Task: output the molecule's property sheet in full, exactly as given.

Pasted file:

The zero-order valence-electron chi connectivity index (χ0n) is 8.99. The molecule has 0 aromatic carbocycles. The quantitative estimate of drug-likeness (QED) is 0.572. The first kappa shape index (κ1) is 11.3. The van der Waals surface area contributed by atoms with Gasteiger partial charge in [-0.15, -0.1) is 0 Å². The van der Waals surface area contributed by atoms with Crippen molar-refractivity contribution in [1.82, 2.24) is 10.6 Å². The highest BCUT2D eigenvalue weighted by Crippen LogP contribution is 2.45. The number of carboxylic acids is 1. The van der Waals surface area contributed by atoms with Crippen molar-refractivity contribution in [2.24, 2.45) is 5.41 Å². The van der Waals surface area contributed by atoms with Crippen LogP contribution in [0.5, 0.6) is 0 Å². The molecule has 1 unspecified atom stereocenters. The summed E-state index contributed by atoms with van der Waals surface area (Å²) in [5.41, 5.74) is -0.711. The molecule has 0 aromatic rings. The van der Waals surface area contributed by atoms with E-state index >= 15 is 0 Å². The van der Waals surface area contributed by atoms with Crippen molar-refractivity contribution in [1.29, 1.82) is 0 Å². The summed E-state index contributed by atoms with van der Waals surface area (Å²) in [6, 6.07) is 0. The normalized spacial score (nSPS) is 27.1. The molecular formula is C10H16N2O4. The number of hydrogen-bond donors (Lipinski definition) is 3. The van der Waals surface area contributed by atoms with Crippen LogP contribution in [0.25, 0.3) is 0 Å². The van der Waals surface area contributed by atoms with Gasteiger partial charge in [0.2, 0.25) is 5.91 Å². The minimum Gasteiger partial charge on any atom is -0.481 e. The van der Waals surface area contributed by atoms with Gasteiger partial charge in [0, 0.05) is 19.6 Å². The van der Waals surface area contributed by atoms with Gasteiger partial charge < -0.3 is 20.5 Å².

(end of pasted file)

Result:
The zero-order valence-electron chi connectivity index (χ0n) is 8.99. The molecule has 0 aromatic carbocycles. The quantitative estimate of drug-likeness (QED) is 0.572. The first kappa shape index (κ1) is 11.3. The van der Waals surface area contributed by atoms with Gasteiger partial charge in [-0.15, -0.1) is 0 Å². The van der Waals surface area contributed by atoms with Crippen molar-refractivity contribution in [1.82, 2.24) is 10.6 Å². The highest BCUT2D eigenvalue weighted by Crippen LogP contribution is 2.45. The number of carboxylic acids is 1. The van der Waals surface area contributed by atoms with Crippen molar-refractivity contribution in [2.24, 2.45) is 5.41 Å². The van der Waals surface area contributed by atoms with Crippen LogP contribution in [0.5, 0.6) is 0 Å². The molecule has 1 unspecified atom stereocenters. The summed E-state index contributed by atoms with van der Waals surface area (Å²) in [5.41, 5.74) is -0.711. The molecule has 0 aromatic rings. The van der Waals surface area contributed by atoms with E-state index >= 15 is 0 Å². The van der Waals surface area contributed by atoms with Crippen molar-refractivity contribution in [1.29, 1.82) is 0 Å². The summed E-state index contributed by atoms with van der Waals surface area (Å²) in [6, 6.07) is 0. The normalized spacial score (nSPS) is 27.1. The molecular formula is C10H16N2O4. The number of hydrogen-bond donors (Lipinski definition) is 3. The van der Waals surface area contributed by atoms with Crippen LogP contribution in [0.25, 0.3) is 0 Å². The van der Waals surface area contributed by atoms with Gasteiger partial charge in [0.2, 0.25) is 5.91 Å². The minimum Gasteiger partial charge on any atom is -0.481 e. The van der Waals surface area contributed by atoms with Gasteiger partial charge in [0, 0.05) is 19.6 Å². The van der Waals surface area contributed by atoms with Gasteiger partial charge < -0.3 is 20.5 Å².